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Coaches Room

Overtime approach no longer run-and-gun

Corsi says puck possession, structure key to scoring in 3-on-3 play

by Jim Corsi / Special to NHL.com

The Coaches Room is a weekly column by one of four former NHL coaches and assistants who will turn their critical gaze to the game and explain it through the lens of a teacher. Jim Corsi, David Marcoux, Paul MacLean and Joe Mullen will take turns providing insight. 

In this edition, Corsi, the former goaltending coach of the Buffalo Sabres and St. Louis Blues, looks at overtime and the strategies involved.

My theme during this series has been the different ways NHL teams are generating offense. I've written about unscripted offensive zone play, the push for more offense from the penalty kill, activating the defense and getting chances off defensive zone faceoff wins.

The theme continues this week because of conversations I recently had with former longtime Buffalo Sabres scout Jon Christiano and close friend Ray Bennett, who is an assistant with the Colorado Avalanche.

To steal a phrase from Bennett, the strategy we see in 3-on-3 overtime runs counterintuitive to everything we see in the first 60 minutes of the game. The difference in how teams are strategizing and operating in overtime is becoming increasingly clear.

What started as a run-and-gun, freewheeling, open-ice extravaganza when 3-on-3 overtime was introduced in 2015-16 is, in fact, quite the opposite now. 

The strategy in overtime has become calculated and planned. It's a possession mentality in that players are coached to hold the puck, isolate defenders and attack. It only becomes run-and-gun if you allow it to be unstructured. 

What we see in 5-on-5 play is goals being scored from all kinds of weird spots, like off the back boards, pucks thrown into a pile in front and banking off two or three guys, because of unscripted offensive zone play, which I have previously called the new script in the NHL.

Video: NSH@NYI: Josi wins it in overtime for Predators

What we see in overtime, because of the amount of ice available, is that this unscripted offensive zone play almost never works to your advantage. That's why in 3-on-3 overtime you see players pulling it back out of the zone, resetting, changing with possession in the neutral zone and even using the goalie as a fourth skater. 

Teams have adopted more of a soccer mentality in overtime. The soccer mentality is you drive wide, drive inside and if nothing is there, pull it back out and try again. Maybe we can call it more of a European hockey game because it's almost like your small rink at 5-on-5 becomes like playing on the big rink when you're at 3-on-3.

Let me stress again: The key to overtime success is possession. To keep possession, the key is to hold, isolate and attack while avoiding exposure, avoiding looking inside, avoiding the late changes because you can get burned quickly, and, most importantly, avoiding turnovers.

The other key part is utilizing the long change to your advantage. That comes back to pulling the puck out of the zone and keeping possession in the neutral zone instead of dumping it in and going after it, which is what we see in 5-on-5.

By keeping possession, you can get a quick line change while the opposition, because they have to go further to make the change, has to keep tired players on the ice. You can use their fatigue to your advantage.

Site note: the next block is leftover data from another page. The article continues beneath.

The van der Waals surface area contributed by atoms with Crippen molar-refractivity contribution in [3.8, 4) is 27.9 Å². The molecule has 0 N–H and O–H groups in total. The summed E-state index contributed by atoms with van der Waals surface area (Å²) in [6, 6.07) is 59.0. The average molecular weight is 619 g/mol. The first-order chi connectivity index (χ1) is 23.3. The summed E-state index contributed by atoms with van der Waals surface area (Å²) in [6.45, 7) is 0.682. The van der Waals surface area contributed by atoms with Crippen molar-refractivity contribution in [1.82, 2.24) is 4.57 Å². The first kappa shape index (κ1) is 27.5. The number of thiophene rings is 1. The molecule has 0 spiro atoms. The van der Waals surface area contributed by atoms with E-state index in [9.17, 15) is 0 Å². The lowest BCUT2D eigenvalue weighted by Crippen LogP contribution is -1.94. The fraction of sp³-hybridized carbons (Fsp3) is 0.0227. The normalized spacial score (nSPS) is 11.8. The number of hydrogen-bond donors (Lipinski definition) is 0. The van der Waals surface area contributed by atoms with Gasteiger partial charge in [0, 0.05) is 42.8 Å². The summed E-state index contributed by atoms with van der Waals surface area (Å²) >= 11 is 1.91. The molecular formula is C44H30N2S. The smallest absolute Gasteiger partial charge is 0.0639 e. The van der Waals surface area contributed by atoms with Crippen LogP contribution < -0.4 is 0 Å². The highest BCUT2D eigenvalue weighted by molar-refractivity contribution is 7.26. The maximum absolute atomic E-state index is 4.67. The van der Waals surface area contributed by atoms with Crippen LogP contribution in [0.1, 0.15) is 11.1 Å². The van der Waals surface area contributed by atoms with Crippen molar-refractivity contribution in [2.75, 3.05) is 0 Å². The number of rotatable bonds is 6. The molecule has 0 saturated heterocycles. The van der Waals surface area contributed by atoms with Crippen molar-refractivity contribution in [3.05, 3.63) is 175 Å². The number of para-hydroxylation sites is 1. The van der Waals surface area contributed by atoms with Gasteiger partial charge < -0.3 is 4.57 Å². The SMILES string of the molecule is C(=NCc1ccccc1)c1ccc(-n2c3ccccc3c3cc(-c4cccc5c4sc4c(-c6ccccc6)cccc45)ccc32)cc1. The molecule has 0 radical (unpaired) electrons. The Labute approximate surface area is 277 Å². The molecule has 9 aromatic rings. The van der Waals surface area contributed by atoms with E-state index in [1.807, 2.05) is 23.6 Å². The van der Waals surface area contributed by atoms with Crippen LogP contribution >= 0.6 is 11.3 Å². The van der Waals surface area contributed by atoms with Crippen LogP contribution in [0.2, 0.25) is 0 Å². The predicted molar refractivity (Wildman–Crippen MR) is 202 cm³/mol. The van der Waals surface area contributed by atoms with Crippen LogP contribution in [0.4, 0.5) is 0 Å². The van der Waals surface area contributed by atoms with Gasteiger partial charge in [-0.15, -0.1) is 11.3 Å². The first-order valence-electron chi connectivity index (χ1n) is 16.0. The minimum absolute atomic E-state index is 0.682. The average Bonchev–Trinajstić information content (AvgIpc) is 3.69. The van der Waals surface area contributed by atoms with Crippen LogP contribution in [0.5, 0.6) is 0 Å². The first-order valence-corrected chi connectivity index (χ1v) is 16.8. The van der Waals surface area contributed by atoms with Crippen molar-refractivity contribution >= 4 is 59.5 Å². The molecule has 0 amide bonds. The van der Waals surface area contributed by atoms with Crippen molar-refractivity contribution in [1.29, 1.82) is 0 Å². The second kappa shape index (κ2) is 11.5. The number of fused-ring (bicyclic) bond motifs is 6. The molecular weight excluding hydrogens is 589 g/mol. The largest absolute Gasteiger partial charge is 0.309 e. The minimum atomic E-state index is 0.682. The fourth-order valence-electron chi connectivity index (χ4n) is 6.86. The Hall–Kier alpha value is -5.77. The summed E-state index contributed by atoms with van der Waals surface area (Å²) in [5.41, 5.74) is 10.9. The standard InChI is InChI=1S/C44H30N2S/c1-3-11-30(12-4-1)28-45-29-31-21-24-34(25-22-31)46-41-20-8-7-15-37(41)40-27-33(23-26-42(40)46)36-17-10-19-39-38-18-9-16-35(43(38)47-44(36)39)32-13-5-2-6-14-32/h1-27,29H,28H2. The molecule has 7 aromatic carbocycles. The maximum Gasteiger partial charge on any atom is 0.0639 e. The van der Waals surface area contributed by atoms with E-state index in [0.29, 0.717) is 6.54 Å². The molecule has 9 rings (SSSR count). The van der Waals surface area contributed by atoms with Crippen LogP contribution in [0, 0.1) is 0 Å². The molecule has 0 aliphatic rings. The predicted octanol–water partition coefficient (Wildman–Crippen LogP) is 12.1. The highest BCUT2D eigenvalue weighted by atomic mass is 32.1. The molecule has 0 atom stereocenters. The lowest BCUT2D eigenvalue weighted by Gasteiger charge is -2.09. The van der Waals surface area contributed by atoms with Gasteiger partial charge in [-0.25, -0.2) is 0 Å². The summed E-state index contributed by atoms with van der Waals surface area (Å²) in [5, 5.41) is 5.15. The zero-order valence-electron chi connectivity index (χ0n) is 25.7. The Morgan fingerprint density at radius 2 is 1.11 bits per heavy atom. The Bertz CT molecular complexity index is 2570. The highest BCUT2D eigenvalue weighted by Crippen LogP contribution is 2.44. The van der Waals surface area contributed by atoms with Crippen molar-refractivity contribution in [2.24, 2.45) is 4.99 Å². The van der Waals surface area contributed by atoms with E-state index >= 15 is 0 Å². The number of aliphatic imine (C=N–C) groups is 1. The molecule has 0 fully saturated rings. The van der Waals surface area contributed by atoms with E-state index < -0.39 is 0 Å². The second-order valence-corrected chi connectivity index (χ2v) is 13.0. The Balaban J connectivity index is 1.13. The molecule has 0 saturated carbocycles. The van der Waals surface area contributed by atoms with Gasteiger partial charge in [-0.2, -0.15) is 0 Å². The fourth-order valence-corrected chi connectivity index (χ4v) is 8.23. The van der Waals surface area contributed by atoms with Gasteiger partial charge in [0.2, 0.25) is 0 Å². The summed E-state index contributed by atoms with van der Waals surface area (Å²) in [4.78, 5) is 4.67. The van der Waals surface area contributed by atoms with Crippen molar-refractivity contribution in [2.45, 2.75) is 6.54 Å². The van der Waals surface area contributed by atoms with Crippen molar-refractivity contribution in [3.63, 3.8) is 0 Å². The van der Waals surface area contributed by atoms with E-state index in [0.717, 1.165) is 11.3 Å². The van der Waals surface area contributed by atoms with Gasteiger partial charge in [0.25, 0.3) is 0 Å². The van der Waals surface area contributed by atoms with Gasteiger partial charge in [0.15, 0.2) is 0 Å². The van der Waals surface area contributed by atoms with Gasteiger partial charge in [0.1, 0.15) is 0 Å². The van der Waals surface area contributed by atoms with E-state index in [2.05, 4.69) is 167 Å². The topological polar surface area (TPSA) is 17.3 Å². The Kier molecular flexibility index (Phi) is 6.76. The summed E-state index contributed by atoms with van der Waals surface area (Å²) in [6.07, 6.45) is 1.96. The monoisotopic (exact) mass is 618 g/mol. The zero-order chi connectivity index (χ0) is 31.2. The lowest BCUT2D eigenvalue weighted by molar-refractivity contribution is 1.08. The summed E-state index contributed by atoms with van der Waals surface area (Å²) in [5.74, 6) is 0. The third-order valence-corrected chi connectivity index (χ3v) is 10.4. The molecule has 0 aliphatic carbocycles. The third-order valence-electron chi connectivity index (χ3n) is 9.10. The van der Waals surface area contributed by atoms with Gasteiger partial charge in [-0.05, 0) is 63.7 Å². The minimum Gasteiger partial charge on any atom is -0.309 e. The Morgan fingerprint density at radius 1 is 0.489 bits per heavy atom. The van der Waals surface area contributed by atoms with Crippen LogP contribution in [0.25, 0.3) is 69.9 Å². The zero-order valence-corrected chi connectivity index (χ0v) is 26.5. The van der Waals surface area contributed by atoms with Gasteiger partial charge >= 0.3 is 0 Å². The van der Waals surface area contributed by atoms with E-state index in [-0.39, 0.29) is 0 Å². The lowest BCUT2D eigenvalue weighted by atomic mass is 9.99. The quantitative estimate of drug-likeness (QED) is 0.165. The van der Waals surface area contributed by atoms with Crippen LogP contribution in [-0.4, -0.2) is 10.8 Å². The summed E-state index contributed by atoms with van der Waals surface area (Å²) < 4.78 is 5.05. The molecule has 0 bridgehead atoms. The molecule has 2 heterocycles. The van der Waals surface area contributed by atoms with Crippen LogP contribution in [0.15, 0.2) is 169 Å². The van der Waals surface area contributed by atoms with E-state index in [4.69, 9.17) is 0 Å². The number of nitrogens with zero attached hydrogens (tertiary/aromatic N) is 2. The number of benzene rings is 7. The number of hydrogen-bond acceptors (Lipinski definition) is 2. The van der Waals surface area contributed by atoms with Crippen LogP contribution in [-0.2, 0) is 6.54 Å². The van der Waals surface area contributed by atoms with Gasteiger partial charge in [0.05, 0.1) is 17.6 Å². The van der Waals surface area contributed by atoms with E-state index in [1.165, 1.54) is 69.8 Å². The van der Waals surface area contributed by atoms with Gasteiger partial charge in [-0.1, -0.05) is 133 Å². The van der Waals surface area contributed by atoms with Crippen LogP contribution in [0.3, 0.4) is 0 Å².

It was more run-and-gun a few years ago when 3-on-3 was put in because we had little understanding of how to properly play 3-on-3. Now the coaches are coaching the 3-on-3 and there is a plan in place. 

But it's not driving down the number of goals. It's not like they're coaching offense out of the overtime. 

According to the Elias Sports Bureau, 63.1 percent of games this season that went past regulation ended in overtime (125-of-198) entering play Wednesday. It was 65.7 percent last season (190-of-289) and 61.1 percent two seasons ago (168-of-275).

Video: CHI@CGY: Monahan wires home wrister in overtime

The average time is has taken for a goal to be scored in overtime this season is 2:16; it was 2:12 last season and 2:31 in 2015-16, according to Elias. The shots on goal have been roughly similar, with an average of 4.3 in overtime this season after an average of 4.19 last season and 4.54 two seasons ago.

Speaking of shots, the other part of overtime that is so glaring is that every shot is a scoring chance because of the planned and calculated offense. That's part of why we are seeing so many games end in overtime. 

So why has overtime become such a coached part of the game? 

Simple: Wins in overtime mean more than they used to.

The ROW stat you see on the standings page is for regulation/overtime wins. At the end of the season, the first tiebreaker for teams with the same number of points is the number of ROW.

Shootout wins do not count in the tiebreaker formula, so teams are motivated to win in overtime. It could be the difference between making the playoffs and missing, like it was for the Boston Bruins and Detroit Red Wings in the 2015-16 season. They each finished with 93 points, but the Red Wings got into the playoffs because they had 39 ROW, one more than the Bruins.

Teams don't want to go to the shootout and the best way to avoid it is to get to the puck, plan their attack, be disciplined, strategize, regroup if necessary to reattack, avoid ill-advised or odd-angled shots and by all means never turn the puck over.

It's all counterintuitive to what we see in 5-on-5.

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